The Auburn quarterback takes the snap, and his running back sweeps across in front of him.
He fakes to the back, then pulls the ball in and darts into the line. He finds a crease. He cuts to the right. He makes a tackler miss, and another, and then he's suddenly in the open field.
That's Tigers quarterback Nick Marshall, taking off for a 62-yard run during Auburn's 55-23 win over Tennessee on Saturday—a play almost mirroring Cam Newton's famous Heisman-clinching run against LSU three years ago.
Marshall's run early in the second quarter accounted for just a piece of his 214 total rushing yards on the day, and it brought the Tigers down to the Tennessee 13-yard line as they were trailing early, 13-6. Running back Tre Mason punched the ball in the end zone on the next play, and Auburn never looked back.
"I was really supposed to score that," Marshall said of the run post-game. "I wasn't too worried about it. Tre was able to get us in the end zone."
No, Nick Marshall isn't Cam Newton. And no, these Tigers are not the same ones that brought the BCS National Championship back to the Plains in 2010.
But for the first time since 2010, Auburn is showing flashes of brilliance—like that long run by Marshall and several other highlight-reel plays from Saturday.
No. 9 Auburn dominated Tennessee throughout the game, rolling up 444 rushing yards on the Volunteers in their own Neyland Stadium, led by Marshall, who had 249 total yards and two scores, and Mason, who finished with 117 yards and three touchdowns on 20 carries.
It was a complete game from the Tigers—on offense, defense and special teams. Apart from the offense's commanding play, the defense held the Volunteers to just three points in the second half, while the special teams unit set a school record with 312 combined kickoff and punt return yards and two scores.
"It was a true team effort," Auburn head coach Gus Malzahn said. "We faced some adversity early. I was real proud of our special teams. Two special teams touchdowns, there were momentum plays that helped turn the game around. I was real proud of our discipline."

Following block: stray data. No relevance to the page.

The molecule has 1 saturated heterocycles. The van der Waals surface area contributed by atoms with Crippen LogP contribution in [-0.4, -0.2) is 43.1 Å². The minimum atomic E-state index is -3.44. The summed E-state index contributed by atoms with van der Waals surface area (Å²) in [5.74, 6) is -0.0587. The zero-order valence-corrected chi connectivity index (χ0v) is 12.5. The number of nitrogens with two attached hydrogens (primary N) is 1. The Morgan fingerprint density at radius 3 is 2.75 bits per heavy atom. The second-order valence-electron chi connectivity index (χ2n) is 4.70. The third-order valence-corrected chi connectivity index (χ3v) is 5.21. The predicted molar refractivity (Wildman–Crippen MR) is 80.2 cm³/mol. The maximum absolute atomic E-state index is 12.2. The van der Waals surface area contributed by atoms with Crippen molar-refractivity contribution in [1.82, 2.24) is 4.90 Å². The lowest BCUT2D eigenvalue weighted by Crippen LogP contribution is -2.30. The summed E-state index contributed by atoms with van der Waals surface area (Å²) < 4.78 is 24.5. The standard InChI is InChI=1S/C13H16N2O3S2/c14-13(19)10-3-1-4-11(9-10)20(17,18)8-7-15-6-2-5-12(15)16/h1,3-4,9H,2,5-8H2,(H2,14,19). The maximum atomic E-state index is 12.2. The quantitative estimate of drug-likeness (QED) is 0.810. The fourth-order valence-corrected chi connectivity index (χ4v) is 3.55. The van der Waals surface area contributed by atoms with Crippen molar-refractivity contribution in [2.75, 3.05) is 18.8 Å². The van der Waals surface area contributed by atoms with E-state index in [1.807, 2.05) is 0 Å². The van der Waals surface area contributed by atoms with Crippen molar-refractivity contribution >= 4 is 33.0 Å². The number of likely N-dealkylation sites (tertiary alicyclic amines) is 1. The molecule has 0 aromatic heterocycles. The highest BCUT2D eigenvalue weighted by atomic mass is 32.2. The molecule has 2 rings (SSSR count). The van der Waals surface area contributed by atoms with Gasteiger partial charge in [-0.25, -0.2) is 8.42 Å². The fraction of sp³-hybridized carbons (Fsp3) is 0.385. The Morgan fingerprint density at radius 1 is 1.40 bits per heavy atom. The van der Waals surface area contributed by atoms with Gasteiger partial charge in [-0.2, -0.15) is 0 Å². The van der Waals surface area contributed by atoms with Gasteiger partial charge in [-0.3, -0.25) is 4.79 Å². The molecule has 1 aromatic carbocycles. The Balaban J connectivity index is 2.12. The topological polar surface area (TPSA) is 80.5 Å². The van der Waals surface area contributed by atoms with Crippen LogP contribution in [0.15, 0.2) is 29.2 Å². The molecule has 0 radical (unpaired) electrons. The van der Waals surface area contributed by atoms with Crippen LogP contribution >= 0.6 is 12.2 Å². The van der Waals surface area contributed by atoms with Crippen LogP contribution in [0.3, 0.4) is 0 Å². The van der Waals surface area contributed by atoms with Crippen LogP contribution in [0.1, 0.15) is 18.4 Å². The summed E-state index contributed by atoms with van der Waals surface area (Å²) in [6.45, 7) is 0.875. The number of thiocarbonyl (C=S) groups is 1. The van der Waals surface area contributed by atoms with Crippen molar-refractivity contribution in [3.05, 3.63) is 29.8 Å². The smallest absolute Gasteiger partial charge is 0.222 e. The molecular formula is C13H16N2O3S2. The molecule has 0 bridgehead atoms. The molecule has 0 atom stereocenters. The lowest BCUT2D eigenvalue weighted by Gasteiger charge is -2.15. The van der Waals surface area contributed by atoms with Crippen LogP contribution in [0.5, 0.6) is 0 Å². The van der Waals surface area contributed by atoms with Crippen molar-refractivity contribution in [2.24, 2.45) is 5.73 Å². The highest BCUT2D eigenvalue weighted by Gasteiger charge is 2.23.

Tennessee cut the Auburn lead to 27-20 late in the second quarter, after one of the Auburn offense's few mishaps on the day—an 18-yard pick-six thrown by Marshall to Tennessee's Jacques Smith.
"I just made a bad read," Marshall said. "I was really trying to throw it at the ground, but the (Smith) made a great play on the ball. He was just able to catch it and go into the end zone, but I just put that play behind me and came out worrying about the next drive."
Auburn responded immediately, with all the composure of a championship-caliber team.
Mason returned the ensuing kickoff to the Tennessee 45-yard line, and Ricardo Louis opened the drive with a seven-yard run on an end-around play. That's when Marshall broke free again, taking it 38 yards for his second rushing touchdown of the game, extending the Tigers' lead with under a minute to play until the half.
"That was momentum," Malzahn said. "They had all the momentum and the place was going crazy and we came back and answered and that was really a big plus."
That 38-yard score started a 28-3 scoring run for Auburn as the Tigers pulled away in the second half.
"I had to redeem myself with that one," Marshall said. "Adversity hits us and the coaches use that to tell how well we respond.
"This whole season, we've just been overcoming adversity."
There's going to be plenty more adversity to hit Auburn over the next three weeks, as the Tigers turn their eyes to Amen Corner and rivalry games against Georgia and No. 1 Alabama—both at home in the same season for the first time ever.
There's going to be a storm brewing on the Plains over the next three weeks and two games, as Auburn controls its own destiny with conference championship aspirations of its own.
Luckily for the Tigers, they just may be prepared for it.
Championship teams always are.
Justin Lee is Bleacher Report's lead Auburn writer. Follow him on Twitter @byjustinlee. All quotes are obtained firsthand unless otherwise noted.
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